Pricing within a Cost Leadership Strategy

Like the differentiated product strategy, a cost leadership strategy can also be either focused or more broadly based. If a firm is seeking industry-wide cost leadership, penetration pricing often plays an active role in the strategy's implementation. For example, when the source of the firm's anticipated cost advantage depends on selling a large volume, it may set low penetration prices during growth to gain a dominant market share. Later, it maintains those penetration prices as a competitive deterrent, while still earning profits due to its superior cost position. Wal-Mart uses this strategy successfully to achieve substantial cost economies in distribution and high sales per square foot. Even when the source of the cost advantage is not a large volume but a more cost-efficient product design, a firm may set low penetration prices to exploit that advantage. Japanese manufacturers used penetration pricing to exploit their cost advantages and dominate world markets for TV sets after extensively redesigning the manufacturing production process with automated insertion equipment, modular assembly, and standardized designs.

At this point, a definite word of warning is in order. Much of the business literature implies that penetration pricing is the only proper strategy for establishing and exploiting industry-wide cost leadership. That literature is dangerously misleading. If a market is not particularly price sensitive, penetration pricing will not enable a firm to gain enough share to achieve or exploit a cost advantage. In this case, neutral pricing is the most appropriate pricing strategy and can still be consistent with the successful pursuit of cost leadership. The marketing histories of many cost leaders (for example, Honda in electric generators and R. J. Reynolds in cigarettes) confirm that industrywide cost leadership is attainable without penetration pricing. The battle for the dominant share and cost leadership in those markets and many others is fought and won with weapons such as cost-efficient technological leadership, advertising, and extensive distribution. In many cases, the battle is won even against competitors with lower prices.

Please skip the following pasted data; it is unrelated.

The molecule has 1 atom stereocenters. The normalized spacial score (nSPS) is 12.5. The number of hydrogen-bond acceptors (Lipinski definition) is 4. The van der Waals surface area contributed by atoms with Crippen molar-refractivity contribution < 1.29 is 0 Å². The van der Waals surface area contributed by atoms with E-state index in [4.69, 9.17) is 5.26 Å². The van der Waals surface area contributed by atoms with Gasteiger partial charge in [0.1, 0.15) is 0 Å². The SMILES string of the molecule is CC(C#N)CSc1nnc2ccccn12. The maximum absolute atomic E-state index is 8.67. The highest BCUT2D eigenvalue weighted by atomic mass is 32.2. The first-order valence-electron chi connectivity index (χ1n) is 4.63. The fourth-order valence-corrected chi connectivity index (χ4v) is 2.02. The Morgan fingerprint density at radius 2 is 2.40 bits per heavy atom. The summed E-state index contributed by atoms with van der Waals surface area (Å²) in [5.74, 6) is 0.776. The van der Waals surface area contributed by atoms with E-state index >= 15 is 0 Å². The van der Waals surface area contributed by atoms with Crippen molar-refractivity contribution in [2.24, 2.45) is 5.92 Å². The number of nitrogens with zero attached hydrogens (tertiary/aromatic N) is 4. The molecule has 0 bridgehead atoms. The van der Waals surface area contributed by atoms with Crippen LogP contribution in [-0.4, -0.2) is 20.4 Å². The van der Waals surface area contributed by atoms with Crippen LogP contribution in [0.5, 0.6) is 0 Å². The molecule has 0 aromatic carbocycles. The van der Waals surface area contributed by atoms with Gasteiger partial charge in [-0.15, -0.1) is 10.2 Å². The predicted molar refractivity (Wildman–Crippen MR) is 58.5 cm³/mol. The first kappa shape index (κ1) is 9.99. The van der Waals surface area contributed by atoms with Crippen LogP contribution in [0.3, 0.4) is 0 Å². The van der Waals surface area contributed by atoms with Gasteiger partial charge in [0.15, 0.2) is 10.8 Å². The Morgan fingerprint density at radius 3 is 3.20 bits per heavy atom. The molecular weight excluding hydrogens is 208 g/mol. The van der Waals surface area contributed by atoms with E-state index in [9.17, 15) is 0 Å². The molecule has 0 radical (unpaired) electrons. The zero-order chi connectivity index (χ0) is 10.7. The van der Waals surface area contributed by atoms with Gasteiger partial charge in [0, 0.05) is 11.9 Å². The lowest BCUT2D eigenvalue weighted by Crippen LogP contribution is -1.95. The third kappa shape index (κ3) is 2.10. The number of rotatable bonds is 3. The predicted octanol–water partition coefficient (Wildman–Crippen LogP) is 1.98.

Penetration pricing is not always appropriate when cost leadership is based on a narrow customer focus. If the focused firm's cost advantage depends directly on selling to only one or a few large buyers, penetration pricing may be necessary to hold their patronage. For example, suppliers that sell exclusively to Wal-Mart or to the auto industry enjoy lower costs of selling and distribution but usually have to charge penetration prices to retain that business. When, however, the firm's cost advantage is derived simply from remaining small and flexible, neutral pricing is compatible with focused cost leadership. For example, specialized component assembly is often done by small contract manufacturers that are cost leaders because their small size enables them to maintain non-union labor, low overhead, and flexibility in accepting and scheduling orders. Since those cost advantages do not depend on maintaining a large volume of orders, and since the buyers that those companies serve are more concerned about quality and reliability than about price, their pricing strategy is usually neutral. When an order requires an especially fast turnaround and the buyer has little time to look for alternatives, those same manufacturers will occasionally even skim price their services.

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